SATO, N., UCHIDA, N., MIURA, M., OHMI, M., FUKUJU, T., TABAYASHI, K., HANEDA, K. and MOHRI, H. Risk Analysis of Low Cardiac Output Syndromeafter Valve Replacement. Tohoku J. Exp. Med., 1993, 171 (1), 77-88-In order to obtain a better understanding of the pathogenesis of the postoperative low cardiac output syndrome (LOS), a multivariate regression analysis was performed, evaluating predictive risk factors quantitatively as a function of plural preoperative variables. A total of 145 cases including 76 MVR (MS 36 MR 40), 42 AVR and 27 DVR were analized in this study. Ten historical, 10 hemodynamic and 4 operative risk factors were collected to compose the data file with corresponding status of postoperative cardiac function which was classified as follows. Patients who were not associated with postoperative LOS (Score 1), associated with the LOS which required and responded to ordinal dosage of a catecholamine (Score 2) associated with the LOS which required and responded to maximal dosage of the catecholamine and/or mechanical circulatory support (Score 3), and died of LOS (Score 4). Variables with significant relationships to postoperative LOS, regression equation to LOS score and their multiple correlation coefficients (R) of each group were as follows. MVR group: technical trouble (TT), extracerporeal circulation time (ECCT), change of myocardial preservation methods, ΔLVSWI/ΔLVEDP, diseased duration, aortic cross clamping time, CTR, Y=-1.16+ 1.01(TT)+0.05(ECCT)+0.16(ΔLVSWI/ΔLVEDP)+0.02(CTR), R=0.76. AVR group: LVMMI, ECCT, cardiac failure, NYHA, Y=-0.71+ 0.03(LVMMI)+0.004(ECCT)+0.22(NYHA), R=0.78. DVR group: ΔLVWI/ΔLVEDP, LVMMI, NYHA, LV diastolic eccentricity ratio, ECCT, Y=-0.50+0.60 (ΔLVWI/ΔLVEDP)+0.003(LVMMI)+1.18(NYHA)+0.38(ΔLVSWI/ΔLVEDP)+0.003(ECCT), R=0.87. It was demonstrated that preoperative ergometer exercise study during cardiac catheterization was useful in prediction of postoperative outcomes, especially in the MVR (MS) group.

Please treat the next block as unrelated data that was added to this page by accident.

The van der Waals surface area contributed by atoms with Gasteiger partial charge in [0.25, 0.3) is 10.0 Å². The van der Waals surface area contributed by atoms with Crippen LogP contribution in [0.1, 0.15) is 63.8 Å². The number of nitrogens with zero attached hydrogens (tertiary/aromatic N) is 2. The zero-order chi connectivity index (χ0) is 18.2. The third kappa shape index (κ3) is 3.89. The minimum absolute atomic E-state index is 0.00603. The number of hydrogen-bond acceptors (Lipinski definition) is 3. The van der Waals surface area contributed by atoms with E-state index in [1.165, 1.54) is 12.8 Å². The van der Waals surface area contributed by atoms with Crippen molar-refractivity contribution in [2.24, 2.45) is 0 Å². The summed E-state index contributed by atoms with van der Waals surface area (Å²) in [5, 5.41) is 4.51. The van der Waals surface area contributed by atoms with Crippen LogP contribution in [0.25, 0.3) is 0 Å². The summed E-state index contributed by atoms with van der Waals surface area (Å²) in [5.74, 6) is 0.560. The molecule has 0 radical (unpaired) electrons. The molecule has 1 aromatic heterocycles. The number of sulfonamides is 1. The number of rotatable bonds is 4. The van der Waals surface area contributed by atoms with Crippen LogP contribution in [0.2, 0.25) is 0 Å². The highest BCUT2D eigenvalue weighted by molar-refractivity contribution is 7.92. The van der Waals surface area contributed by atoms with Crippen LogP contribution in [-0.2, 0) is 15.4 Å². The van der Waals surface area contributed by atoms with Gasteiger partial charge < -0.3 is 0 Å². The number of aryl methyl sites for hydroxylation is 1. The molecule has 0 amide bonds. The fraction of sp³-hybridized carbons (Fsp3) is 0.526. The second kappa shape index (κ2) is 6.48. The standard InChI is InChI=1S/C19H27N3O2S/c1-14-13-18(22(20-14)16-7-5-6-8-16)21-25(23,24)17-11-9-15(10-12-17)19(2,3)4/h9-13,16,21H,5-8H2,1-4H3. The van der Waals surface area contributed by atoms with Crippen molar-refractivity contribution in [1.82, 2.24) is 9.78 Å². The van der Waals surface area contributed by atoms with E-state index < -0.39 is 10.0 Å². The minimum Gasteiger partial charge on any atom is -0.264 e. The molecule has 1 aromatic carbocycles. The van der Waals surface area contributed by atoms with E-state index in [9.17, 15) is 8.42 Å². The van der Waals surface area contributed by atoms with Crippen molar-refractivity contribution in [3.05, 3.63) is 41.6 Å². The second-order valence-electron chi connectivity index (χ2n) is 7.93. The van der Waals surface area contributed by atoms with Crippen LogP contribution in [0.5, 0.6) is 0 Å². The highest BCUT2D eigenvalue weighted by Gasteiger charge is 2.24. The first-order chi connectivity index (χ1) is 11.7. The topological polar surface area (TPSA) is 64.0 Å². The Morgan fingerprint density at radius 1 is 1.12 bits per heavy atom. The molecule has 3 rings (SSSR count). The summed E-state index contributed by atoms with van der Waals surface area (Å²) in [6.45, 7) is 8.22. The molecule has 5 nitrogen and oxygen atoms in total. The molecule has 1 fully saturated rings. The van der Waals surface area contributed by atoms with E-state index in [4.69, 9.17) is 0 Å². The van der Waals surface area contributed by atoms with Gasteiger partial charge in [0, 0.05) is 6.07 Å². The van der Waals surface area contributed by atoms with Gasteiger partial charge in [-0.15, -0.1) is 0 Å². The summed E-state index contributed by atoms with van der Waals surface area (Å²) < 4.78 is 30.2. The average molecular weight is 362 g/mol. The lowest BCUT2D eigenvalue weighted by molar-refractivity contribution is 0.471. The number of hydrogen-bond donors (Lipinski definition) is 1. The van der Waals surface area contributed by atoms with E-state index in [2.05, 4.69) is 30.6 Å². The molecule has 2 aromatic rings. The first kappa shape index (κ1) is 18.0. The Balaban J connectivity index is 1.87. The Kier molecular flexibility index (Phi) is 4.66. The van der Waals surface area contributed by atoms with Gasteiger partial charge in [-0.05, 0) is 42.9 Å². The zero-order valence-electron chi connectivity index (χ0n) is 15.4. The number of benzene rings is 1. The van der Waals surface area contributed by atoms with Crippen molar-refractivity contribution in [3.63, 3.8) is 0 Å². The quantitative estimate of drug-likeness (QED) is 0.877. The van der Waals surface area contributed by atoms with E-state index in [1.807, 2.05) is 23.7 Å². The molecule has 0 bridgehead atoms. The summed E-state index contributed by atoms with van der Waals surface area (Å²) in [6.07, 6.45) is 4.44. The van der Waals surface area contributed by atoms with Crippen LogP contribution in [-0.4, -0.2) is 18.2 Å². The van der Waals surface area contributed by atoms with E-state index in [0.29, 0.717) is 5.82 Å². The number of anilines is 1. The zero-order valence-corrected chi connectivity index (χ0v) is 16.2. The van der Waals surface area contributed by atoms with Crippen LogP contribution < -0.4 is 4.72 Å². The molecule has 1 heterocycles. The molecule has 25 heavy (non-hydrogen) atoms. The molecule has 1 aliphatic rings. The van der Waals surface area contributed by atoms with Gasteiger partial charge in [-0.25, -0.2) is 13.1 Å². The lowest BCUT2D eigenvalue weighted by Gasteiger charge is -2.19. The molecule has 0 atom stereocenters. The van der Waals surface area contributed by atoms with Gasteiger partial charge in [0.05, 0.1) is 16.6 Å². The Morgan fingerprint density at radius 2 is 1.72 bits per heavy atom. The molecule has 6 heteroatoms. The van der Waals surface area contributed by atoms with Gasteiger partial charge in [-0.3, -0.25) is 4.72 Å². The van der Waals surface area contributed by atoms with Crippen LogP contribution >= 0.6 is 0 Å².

SHIBUYA, N., OHTA, T., NAKADAIRA, H., MANO, H., ENDOH, K. and YAMAMOTO, M. Mutagenicity of Activated Carbon Adsorbate of Drinking Water in the AmesAssay. Tohoku J. Exp. Med., 1993, 171 (1), 89-95-Mutagenicity of activated carbon adsorbate from drinking water collected in Niigata City was assayed by the Ames assay. Adsorbate was extracted from activated carbon with benzene, and then with ethanol. Although the benzene extract was not mutagenic, the ethanol one showed the mutagenic activity for Salmonella typhimurium strains TA98 and TA100 with and without S9 mix. The ethanol extract was much more mutagenic on TA100 than TA98 both with and without S9 mix. The mutagenic activity per liter of water was found to be the strongest in winter and the weakest in summer.
ANDOH, N., OHTANI, H., SATOH, I., SASANO, N., MUKADA, T., YANAIHARA, N. and NAGURA, H. Immunohistochemical Localization of Gonadotropin-AssociatedPeptide (GAP) in the Human Hypothalamus. Toheku J. Exp. Med., 1993, 171 (1), 97-99-GAP was immunohistochemically localized for the first time in the human hypothalamus. GAP-immunoreactivity was present in the cytoplasm of neuronal cells in the arcuate nucleus. GAP-immunoreactive nerve fibers were also present in the primary plexus around capillaries in the infundibular region. No GAP-immunoreactive neurons were detected in the paraventricular nuclei or supraoptic nuclei.